Yemen: Terror Adores a Vacuum

If there's one thing we've learned since Iraq's mode of governance was forcibly changed from "brutal dictatorship" to "violent sectarianism", it's that terrorism thrives in power vacuums. The American memory is notoriously short, but our misadventure in Iraq was a tactical failure of such apocalyptic proportions that it's practically a crime in and of itself that its architects haven't faced judicial reckoning. But power and influence can buy you many things, the most corrupting of which might be legal immunity.

The United States barreled into Iraq less than two years after the largest terror attack in our history. The rationale for our invasion was unsettlingly amenable - shifting between arguments that Iraq had nuclear armaments and/or that the sitting Baathist regime was an aggressive supporter of international terror. The first of those, as has been exhaustingly noted, was a lie. The question around Iraq becoming a hotbed for international terrorism ended up being more of an ugly, self-fulling prophecy.

There's been a lot of discussion - much of it hyperbolic - about whether or not our 43rd president and his inner circle should be prosecuted. I'm not about to, nor do I have the qualifications to, mount any legal arguments in either direction. But no one ended up being a more sincere and supportive friend of terror than the junta of smirking neocons who shoved Iraq into a state of sectarian massacre. In effect, the Bush administration created the perfect stew of conditions for the rise of ISIS, and then stiffed the American people with a nearly trillion-dollar tab to watch the equation unfold in real time. As has been noted by operatives and analysts with far more authority than myself, our 2003 invasion may have midwifed the entire modern jihadi movement. Without it, violent Islamism could have been a shadow of what it is today.

The only lesson that can be taken from this - if you can call something so bloody and despairing a lesson - is that we now have an exhaustive portrait for the conditions under which substate terror can flourish. As an echo to what's happened in Iraq, we're observing a similar unraveling in Yemen. However, as was arguably the case in Syria, this implosion occurred without western military action. The conditions that enabled terrorist agitation in Yemen are coming largely from within, and can be credited to a different sequence of events from what happened in Iraq. The consequences, however, are similar.

Unlike the more wealthy and diplomatically connected Arab nations, Yemen has remained alien from the uneven modernization that has visited countries like Saudi Arabia and Kuwait. It lacks the energy reserves and geographic positioning to capture the attention of either the west or China, and has long dwelled in a place of diplomatic oblivion, being largely ignored by the world's powers in its peninsular seat overlooking the Horn of Africa. And with this comes a lack of economic preeminence that can otherwise provide stability in more autocratic governments.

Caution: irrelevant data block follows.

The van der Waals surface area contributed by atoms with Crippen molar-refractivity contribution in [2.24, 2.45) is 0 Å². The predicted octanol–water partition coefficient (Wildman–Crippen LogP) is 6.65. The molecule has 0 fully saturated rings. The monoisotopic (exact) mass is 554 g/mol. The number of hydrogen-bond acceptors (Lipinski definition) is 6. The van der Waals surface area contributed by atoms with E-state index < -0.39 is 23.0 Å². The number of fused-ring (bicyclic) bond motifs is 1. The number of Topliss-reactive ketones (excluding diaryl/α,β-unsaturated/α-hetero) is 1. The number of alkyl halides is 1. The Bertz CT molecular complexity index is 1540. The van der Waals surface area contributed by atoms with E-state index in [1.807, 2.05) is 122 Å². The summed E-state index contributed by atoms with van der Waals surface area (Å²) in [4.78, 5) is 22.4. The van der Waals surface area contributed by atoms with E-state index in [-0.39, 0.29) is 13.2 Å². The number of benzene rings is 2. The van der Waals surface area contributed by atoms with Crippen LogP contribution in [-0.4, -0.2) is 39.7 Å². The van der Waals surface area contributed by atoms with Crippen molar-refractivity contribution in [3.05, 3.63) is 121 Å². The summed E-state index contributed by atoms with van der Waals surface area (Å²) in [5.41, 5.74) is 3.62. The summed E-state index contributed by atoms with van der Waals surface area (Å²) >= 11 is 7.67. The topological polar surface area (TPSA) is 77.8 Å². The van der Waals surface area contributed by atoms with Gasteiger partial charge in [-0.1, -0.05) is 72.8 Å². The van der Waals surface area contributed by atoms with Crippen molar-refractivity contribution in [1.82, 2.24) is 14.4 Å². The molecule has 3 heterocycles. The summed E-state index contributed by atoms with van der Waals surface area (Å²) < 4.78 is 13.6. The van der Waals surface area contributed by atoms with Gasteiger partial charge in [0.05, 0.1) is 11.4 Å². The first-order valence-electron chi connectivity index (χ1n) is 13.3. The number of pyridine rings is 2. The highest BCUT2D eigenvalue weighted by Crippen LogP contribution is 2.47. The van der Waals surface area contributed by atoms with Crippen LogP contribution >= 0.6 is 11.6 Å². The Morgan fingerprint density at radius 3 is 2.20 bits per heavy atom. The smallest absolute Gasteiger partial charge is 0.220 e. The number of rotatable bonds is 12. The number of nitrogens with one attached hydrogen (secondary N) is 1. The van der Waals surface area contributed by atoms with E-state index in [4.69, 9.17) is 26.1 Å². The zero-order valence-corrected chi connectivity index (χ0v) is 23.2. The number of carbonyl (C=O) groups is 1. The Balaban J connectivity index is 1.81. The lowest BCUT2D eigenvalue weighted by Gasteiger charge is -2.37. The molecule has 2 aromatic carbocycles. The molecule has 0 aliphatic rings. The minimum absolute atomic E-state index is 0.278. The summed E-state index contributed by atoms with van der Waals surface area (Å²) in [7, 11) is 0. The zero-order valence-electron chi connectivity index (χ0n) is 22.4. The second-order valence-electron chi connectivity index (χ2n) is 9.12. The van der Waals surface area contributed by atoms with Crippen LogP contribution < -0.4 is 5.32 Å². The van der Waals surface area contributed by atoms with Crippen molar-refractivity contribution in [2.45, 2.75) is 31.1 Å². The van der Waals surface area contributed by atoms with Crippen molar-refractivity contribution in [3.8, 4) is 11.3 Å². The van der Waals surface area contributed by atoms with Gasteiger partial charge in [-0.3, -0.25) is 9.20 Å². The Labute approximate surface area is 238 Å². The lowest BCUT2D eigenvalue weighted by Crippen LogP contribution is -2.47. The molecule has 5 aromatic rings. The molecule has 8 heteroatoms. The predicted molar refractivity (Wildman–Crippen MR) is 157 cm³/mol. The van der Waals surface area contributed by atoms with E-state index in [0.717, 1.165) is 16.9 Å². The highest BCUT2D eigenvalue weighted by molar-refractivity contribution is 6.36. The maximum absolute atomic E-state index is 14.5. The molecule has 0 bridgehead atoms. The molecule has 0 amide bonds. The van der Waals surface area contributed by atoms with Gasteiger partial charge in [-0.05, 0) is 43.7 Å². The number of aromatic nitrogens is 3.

Frank Herbert allegedly based the Fremen of his Dune series off an amalgamation of Muslim peoples throughout the Middle East. When reading Dune, I remember facetiously thinking of the Fremen as “Space Kurds”, though looking back this was a mischaracterization. The Kurds are far too cosmopolitan and outward-looking to pass for the insular and harsh desert people of Herbert’s universe. The Kurds are a multi-sectarian populace and many are proclaimed socialists. The closest analogue, if we’re to choose a singular ethnic group, would probably be the natives of Yemen.

One of the failures of commenters like Ayan Hirsi Ali is that in their monochrome censure of ‘Islam’ and ‘the Muslim World’, they completely mislead their Anglophone audience to how multifaceted the Middle East is in its sectarian, ethnic, and cultural divisions. Iran, for example, is the inheritor of hundreds of years of Persian history and has remained resolute in its rejection of Arab political influence. The Iranian brand of Shia Islam is more somber, even mournful, than the fanatic Salafism of ISIS and their ilk. Shia around the world publicly flog themselves with chains in observance of the annual Day of Ashura, a ritual which emphasizes that our world is fallen and martyrs are the only righteous men to ever walk this plane of sorrow and corruption. This practice is, of course, widely denigrated in Sunni-dominant Saudi Arabia.